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Learning a Scarlatti Sonata - Part One

A few weeks ago, following my 'debut' performance at Belong Morris Feinmann, Didsbury, I picked up some sheet music from a book shop that was tucked away behind a cafe in the main village. One of these was a book with a beautiful red cover and gold writing - 'Scarlatti'.

I knew / know nothing of the composer, but it looked very exciting, so I purchased a copy. Over the past couple of weeks, I have delved into learning his first sonata.

This sonata / movement is just two pages long, but is quite intricate. Here's my progress so far:

Despite a few stutters and times when passages could be cleaner, I am quite happy.

However, some skills needed a bit of extra work:

Even Semiquavers

The majority of this piece is in semiquavers, and because the passages are not staccato it is very important to get a fluid sound going. However, this can lead to a natural uneven-ness between the notes, owing to the fact that (especially when performing quickly) some fingers are naturally stronger than others.

Yes, I'm still working on my preparatory exercises and fingers strength and independence exercises, as well as scales etc. and probably will be forever more. However, taking the piece slowly to begin with is a necessity - as is often the case with learning a new piece. The metronome was invaluable because this piece - like many Baroque pieces - demands a rigidity to it as opposed to too much artistic licence.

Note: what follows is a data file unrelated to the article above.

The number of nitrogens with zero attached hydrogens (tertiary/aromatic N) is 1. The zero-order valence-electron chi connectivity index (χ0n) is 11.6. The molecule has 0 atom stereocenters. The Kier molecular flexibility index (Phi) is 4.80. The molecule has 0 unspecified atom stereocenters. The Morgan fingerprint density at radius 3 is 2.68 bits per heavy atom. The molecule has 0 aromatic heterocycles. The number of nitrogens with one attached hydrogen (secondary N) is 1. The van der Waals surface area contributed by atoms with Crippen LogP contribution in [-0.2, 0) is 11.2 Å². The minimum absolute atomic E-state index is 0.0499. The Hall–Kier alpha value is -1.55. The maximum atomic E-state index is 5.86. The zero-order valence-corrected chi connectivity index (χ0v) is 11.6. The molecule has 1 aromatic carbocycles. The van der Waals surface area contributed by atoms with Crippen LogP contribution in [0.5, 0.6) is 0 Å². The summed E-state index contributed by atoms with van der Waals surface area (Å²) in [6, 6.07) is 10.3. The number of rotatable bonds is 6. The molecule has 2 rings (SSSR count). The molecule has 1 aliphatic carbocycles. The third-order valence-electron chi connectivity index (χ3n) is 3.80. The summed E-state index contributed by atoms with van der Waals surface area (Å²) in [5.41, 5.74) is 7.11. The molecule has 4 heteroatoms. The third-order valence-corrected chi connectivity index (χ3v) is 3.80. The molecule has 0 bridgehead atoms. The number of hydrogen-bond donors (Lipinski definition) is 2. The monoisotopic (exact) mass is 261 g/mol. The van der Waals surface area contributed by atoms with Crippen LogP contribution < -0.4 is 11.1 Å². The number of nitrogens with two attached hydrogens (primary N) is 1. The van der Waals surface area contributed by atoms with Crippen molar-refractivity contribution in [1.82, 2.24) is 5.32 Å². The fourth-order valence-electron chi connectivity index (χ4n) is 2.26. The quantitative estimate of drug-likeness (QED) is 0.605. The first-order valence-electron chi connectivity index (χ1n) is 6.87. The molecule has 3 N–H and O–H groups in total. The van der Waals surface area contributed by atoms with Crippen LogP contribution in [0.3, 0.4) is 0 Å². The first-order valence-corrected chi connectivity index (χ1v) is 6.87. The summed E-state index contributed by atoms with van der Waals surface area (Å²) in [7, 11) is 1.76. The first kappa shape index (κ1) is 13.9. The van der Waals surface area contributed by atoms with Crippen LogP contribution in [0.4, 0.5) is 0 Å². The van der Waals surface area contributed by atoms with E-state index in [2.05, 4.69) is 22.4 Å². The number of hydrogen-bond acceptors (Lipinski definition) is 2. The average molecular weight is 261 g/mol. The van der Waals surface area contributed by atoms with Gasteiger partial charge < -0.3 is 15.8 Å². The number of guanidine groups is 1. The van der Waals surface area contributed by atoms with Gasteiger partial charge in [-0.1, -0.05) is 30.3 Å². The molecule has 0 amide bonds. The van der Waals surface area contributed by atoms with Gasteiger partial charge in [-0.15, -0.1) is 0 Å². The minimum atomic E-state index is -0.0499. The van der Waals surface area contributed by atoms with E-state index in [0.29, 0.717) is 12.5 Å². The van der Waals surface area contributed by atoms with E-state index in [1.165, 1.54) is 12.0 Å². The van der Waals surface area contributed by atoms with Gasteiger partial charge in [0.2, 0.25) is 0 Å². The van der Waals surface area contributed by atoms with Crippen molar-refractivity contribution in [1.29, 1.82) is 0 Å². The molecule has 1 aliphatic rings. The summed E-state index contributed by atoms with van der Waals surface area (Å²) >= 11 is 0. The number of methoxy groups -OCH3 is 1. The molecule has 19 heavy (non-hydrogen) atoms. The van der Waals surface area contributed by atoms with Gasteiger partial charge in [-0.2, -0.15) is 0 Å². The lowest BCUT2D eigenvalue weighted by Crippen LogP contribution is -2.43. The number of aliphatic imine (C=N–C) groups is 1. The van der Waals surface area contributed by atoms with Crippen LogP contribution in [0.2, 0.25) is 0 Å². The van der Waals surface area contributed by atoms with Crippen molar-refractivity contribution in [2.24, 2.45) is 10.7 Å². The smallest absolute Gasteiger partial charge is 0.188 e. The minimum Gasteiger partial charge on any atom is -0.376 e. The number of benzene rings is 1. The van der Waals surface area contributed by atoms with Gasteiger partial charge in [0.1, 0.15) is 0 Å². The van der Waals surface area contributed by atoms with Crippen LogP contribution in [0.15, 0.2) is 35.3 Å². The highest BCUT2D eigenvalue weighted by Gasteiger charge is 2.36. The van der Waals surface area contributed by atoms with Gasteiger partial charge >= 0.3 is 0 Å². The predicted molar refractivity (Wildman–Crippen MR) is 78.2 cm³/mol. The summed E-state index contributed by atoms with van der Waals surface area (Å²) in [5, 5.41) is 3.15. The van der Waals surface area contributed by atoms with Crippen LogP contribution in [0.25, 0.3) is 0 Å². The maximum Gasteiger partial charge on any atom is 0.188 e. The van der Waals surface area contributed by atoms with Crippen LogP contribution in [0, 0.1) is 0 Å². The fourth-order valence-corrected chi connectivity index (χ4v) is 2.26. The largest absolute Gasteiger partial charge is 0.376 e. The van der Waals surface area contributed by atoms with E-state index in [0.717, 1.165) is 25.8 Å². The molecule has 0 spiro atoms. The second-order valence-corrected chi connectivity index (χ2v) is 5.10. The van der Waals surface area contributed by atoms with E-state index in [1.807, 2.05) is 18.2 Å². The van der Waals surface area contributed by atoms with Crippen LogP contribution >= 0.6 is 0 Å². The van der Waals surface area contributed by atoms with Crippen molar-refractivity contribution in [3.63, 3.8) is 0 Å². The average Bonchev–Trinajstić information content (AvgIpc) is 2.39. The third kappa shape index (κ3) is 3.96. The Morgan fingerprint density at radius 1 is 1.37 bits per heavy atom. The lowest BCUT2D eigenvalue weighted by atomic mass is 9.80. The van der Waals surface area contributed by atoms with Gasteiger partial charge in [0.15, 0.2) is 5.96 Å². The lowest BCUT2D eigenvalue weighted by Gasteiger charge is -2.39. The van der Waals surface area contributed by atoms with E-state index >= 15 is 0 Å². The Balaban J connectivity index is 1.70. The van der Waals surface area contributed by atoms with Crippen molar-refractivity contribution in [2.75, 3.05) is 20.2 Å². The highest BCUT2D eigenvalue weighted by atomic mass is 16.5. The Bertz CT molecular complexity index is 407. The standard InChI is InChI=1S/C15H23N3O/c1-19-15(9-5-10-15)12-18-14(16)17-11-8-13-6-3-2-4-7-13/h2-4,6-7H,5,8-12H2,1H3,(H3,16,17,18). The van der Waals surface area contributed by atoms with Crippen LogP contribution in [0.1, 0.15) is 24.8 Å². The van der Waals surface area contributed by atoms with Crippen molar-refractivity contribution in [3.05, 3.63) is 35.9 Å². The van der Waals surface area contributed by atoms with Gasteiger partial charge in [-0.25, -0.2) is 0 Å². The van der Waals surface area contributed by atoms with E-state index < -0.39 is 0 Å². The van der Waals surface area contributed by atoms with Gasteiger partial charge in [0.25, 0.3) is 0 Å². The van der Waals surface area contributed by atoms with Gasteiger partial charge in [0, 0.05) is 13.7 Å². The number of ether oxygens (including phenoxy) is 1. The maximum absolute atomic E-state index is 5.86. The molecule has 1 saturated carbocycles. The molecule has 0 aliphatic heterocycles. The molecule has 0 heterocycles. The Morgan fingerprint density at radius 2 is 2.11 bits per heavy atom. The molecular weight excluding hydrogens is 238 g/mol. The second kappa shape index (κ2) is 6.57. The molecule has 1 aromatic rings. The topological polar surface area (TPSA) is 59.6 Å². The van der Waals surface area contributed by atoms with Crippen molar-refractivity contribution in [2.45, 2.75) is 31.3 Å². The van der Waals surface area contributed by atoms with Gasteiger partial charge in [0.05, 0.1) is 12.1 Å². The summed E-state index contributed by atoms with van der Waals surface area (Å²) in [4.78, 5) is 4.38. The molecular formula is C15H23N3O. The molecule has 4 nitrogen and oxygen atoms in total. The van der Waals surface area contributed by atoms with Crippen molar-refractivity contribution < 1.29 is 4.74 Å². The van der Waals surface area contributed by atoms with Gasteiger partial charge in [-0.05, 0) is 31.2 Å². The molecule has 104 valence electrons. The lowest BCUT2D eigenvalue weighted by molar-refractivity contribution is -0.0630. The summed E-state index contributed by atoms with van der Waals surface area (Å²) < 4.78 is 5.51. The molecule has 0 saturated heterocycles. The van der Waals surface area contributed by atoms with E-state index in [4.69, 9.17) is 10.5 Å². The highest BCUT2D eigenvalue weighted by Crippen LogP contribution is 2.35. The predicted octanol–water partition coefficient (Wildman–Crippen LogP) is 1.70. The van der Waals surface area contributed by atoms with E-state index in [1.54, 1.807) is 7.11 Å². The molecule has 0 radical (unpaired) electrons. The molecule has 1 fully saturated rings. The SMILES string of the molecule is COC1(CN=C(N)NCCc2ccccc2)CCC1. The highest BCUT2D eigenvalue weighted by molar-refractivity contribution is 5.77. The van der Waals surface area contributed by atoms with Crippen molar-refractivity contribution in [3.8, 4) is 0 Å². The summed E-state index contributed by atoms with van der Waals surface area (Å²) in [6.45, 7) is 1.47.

Consistent Trills

There are a lot of trills in this piece. 8 on the first page. There are many ways to interpret them - start on the note above and rapidly alternate. Start on the note below and rapidly alternate. Start on the notated note and alternate above or below. For how long - the length of the note? Just a quick infliction like a mordent? Do you treat it more like a turn and do a bit above and finish below?

I'm keeping mine fairly simple. Starting on each notated note and giving 5 distinctive notes as an upward trill (root-up-root-up-root) because the piece is / will be too quick to consider doing anything too intricate. There is no notation otherwise to imply a different trill is ever required so I am making sure to keep them consistent and use the same trill each time.

Hand Positioning

One hand position was particularly awkward for me because it required my hands to play extremely closely together, so this was another one I had to work on slowly. The left hand was staccato quavers underneath the right hand slurred semiquavers, so I was given a bit of leeway with the ability to jump off the note so as not to be in the way. However, my hand itself had to do a little bit of work to make sure it was never too in the way!

As I progress with this piece, I will keep updating!


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